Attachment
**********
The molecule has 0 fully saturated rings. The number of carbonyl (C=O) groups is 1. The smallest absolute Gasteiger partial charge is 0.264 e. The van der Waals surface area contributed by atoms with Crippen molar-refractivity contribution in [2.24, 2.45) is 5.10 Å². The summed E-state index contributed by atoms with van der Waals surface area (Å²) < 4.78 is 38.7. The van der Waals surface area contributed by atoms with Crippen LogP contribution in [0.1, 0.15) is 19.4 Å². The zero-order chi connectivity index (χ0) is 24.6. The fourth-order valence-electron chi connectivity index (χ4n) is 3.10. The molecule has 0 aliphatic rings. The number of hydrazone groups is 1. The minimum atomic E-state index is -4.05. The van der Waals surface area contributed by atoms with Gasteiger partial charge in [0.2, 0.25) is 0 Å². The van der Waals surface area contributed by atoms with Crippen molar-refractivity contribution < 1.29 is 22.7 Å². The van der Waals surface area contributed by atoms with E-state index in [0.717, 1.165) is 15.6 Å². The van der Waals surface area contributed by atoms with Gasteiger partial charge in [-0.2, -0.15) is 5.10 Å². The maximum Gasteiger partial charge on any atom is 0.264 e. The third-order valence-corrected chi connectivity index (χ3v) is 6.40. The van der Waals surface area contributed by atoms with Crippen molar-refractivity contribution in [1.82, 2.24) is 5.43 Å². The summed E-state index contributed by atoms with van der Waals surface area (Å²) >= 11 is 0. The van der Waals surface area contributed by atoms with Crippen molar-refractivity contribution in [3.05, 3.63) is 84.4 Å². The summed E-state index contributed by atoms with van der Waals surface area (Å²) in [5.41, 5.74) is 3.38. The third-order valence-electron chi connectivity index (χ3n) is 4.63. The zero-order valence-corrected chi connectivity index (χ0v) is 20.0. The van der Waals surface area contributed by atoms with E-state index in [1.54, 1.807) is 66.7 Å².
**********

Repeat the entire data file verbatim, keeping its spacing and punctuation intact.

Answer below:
The molecule has 0 fully saturated rings. The number of carbonyl (C=O) groups is 1. The smallest absolute Gasteiger partial charge is 0.264 e. The van der Waals surface area contributed by atoms with Crippen molar-refractivity contribution in [2.24, 2.45) is 5.10 Å². The summed E-state index contributed by atoms with van der Waals surface area (Å²) < 4.78 is 38.7. The van der Waals surface area contributed by atoms with Crippen LogP contribution in [0.1, 0.15) is 19.4 Å². The zero-order chi connectivity index (χ0) is 24.6. The fourth-order valence-electron chi connectivity index (χ4n) is 3.10. The molecule has 0 aliphatic rings. The number of hydrazone groups is 1. The minimum atomic E-state index is -4.05. The van der Waals surface area contributed by atoms with Gasteiger partial charge in [0.2, 0.25) is 0 Å². The van der Waals surface area contributed by atoms with Crippen molar-refractivity contribution < 1.29 is 22.7 Å². The van der Waals surface area contributed by atoms with E-state index in [0.717, 1.165) is 15.6 Å². The van der Waals surface area contributed by atoms with Gasteiger partial charge in [-0.2, -0.15) is 5.10 Å². The maximum Gasteiger partial charge on any atom is 0.264 e. The third-order valence-corrected chi connectivity index (χ3v) is 6.40. The van der Waals surface area contributed by atoms with Crippen molar-refractivity contribution in [1.82, 2.24) is 5.43 Å². The summed E-state index contributed by atoms with van der Waals surface area (Å²) >= 11 is 0. The van der Waals surface area contributed by atoms with Crippen molar-refractivity contribution in [3.05, 3.63) is 84.4 Å². The summed E-state index contributed by atoms with van der Waals surface area (Å²) in [5.41, 5.74) is 3.38. The third-order valence-electron chi connectivity index (χ3n) is 4.63. The zero-order valence-corrected chi connectivity index (χ0v) is 20.0. The van der Waals surface area contributed by atoms with E-state index in [1.54, 1.807) is 66.7 Å².